HIBBING After an outbreak of COVID-19 occurred among his top aides, Vice President Mike Pence appeared at Range Regional Airport to a gathering of more than 650 supporters Monday.

The vice president arrived to a 25-degree temperature and light snow. Hibbing police confirmed the crowd size.

Pence has joined President Donald Trump in a campaign sprint with events around the country as Election Day looms a week away. Over the weekend, five aides or advisers to Pence were reported to have COVID-19.

Pence wasn't deterred, making his second trip to Northeastern Minnesota in 59 days as the GOP ticket pressed to inspire a strong turnout in the region.

The crowd reacts to Vice President Pence Monday. (Steve Kuchera / skuchera@duluthnews.com)
The crowd reacts to Vice President Pence Monday. (Steve Kuchera / skuchera@duluthnews.com)

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Pence, wearing a blue tie and black overcoat, opened by saying: "To all my fellow hearty Minnesotans from near and far, it is great to be back in the North Star State. ... It's clear to me, the Iron Range is Trump country."

While the crowd was smaller than one of Trump's rallies, which have drawn thousands, it marked another breach of Minnesota's health guidelines. The state has continued to urge gatherings remain at no more than 250 people.

"We're outside," Abby Dietrich, 39, of Hibbing said.

Over the weekend, the Washington Post reported how the Trump campaign flooded its Duluth airport rally with up to 3,000 supporters in October after agreeing to adhere with health guidelines meant to limit crowds and control the spread of the coronavirus.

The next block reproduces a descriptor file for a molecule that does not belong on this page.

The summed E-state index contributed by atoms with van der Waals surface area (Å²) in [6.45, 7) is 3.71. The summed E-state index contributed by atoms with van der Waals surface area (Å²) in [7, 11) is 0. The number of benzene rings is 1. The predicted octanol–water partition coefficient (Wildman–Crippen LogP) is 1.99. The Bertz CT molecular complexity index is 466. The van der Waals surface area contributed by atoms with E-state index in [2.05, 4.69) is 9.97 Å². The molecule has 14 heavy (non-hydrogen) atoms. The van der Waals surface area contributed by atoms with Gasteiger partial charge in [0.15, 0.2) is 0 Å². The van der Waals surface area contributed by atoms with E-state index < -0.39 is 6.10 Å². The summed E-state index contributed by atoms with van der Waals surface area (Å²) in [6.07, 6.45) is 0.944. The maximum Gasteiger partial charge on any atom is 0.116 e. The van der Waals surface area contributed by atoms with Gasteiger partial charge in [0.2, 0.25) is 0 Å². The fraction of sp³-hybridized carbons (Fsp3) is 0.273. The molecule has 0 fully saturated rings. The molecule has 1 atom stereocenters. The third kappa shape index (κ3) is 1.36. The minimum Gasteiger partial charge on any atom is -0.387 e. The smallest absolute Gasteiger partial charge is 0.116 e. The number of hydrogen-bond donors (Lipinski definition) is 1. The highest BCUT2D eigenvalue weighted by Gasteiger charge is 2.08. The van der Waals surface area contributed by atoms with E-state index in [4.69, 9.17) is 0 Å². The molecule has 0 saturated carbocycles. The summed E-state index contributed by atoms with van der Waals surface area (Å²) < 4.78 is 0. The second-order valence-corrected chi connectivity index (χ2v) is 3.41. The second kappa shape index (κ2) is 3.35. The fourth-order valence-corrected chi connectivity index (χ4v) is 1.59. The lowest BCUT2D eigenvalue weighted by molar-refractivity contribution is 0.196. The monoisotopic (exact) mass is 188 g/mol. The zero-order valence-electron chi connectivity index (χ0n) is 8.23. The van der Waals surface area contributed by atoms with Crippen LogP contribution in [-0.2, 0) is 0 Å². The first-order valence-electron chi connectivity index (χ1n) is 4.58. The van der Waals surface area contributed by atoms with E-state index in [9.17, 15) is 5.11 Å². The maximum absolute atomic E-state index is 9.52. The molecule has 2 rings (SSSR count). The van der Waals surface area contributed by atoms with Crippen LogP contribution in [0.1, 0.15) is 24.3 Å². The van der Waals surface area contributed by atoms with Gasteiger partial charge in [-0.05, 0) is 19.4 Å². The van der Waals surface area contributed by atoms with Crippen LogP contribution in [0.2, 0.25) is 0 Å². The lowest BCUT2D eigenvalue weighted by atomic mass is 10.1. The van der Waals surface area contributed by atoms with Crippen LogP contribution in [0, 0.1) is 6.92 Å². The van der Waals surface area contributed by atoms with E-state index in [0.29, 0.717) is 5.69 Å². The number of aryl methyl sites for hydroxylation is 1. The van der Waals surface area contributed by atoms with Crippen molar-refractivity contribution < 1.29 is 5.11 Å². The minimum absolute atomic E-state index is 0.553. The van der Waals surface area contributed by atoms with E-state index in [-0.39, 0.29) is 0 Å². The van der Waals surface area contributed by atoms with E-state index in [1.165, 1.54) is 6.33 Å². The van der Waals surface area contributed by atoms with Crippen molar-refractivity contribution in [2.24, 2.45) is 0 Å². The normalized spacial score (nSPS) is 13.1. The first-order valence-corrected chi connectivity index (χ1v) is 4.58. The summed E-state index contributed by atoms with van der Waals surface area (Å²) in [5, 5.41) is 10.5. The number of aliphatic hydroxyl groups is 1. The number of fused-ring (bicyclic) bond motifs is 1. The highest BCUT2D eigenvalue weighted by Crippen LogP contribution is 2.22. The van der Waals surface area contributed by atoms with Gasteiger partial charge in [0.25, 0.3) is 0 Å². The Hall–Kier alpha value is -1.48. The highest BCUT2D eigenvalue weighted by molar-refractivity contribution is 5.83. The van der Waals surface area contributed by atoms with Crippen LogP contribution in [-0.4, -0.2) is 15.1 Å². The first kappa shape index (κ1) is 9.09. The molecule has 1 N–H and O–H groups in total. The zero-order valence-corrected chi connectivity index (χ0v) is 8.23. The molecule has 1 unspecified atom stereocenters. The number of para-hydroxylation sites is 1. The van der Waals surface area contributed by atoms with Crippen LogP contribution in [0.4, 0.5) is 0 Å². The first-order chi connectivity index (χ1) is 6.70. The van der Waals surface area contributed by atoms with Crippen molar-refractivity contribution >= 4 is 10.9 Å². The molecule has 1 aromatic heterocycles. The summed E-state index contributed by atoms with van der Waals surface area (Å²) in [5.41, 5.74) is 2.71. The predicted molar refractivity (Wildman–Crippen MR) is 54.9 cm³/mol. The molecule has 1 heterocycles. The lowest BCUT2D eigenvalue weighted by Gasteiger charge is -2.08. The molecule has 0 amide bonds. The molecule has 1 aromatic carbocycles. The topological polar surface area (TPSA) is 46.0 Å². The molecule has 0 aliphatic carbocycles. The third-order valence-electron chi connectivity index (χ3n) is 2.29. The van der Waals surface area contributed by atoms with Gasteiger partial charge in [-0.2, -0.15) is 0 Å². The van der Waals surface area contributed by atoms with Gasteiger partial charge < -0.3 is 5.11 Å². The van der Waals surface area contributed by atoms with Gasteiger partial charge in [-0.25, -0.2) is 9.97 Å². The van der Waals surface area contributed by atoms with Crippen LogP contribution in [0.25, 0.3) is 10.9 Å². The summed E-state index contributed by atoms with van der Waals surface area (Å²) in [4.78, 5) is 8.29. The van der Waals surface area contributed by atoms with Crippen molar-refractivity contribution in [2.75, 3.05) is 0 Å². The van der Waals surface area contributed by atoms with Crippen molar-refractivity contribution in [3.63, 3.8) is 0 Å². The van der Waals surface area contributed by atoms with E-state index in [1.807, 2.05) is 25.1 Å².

Gov. Tim Walz on Monday said the state had reached out to the Trump campaign to advise them of the state’s COVID-19 mitigation guidelines and was frustrated to hear that attendees didn’t seem to be following a 250-person cap, social distancing guidance or wearing face masks.

The DFL governor said he wouldn’t pursue punitive measures over the violations.

“These large rallies that are unmasked and elected officials going to them, I just have to be candid, they are incredibly unhelpful. If you’re coming to Minnesota to seek votes, bring us testing today, bring us PPE, bring us a partnership to get a handle on this,” Walz told reporters on a call with state health officials.

Jennifer Carnahan, GOP chairwoman, said it wasn't that the party was ignoring state health guidelines.

"People are just so energized and excited to see a sitting president and vice president when they come to our state, which they have several times," Carnahan said.

A Trump supporter bundled up for the weather before VicePresident Pence's arrival in Hibbing. (Steve Kuchera / skchera@duluthnews.com)
A Trump supporter bundled up for the weather before VicePresident Pence's arrival in Hibbing. (Steve Kuchera / skchera@duluthnews.com)

Supporters' temperatures were monitored for fever on their way in by campaign staffers, and an announcement was made expecting people to wear face masks. Many did, some not always properly over their noses. Social distancing was not practiced as the crowd grew.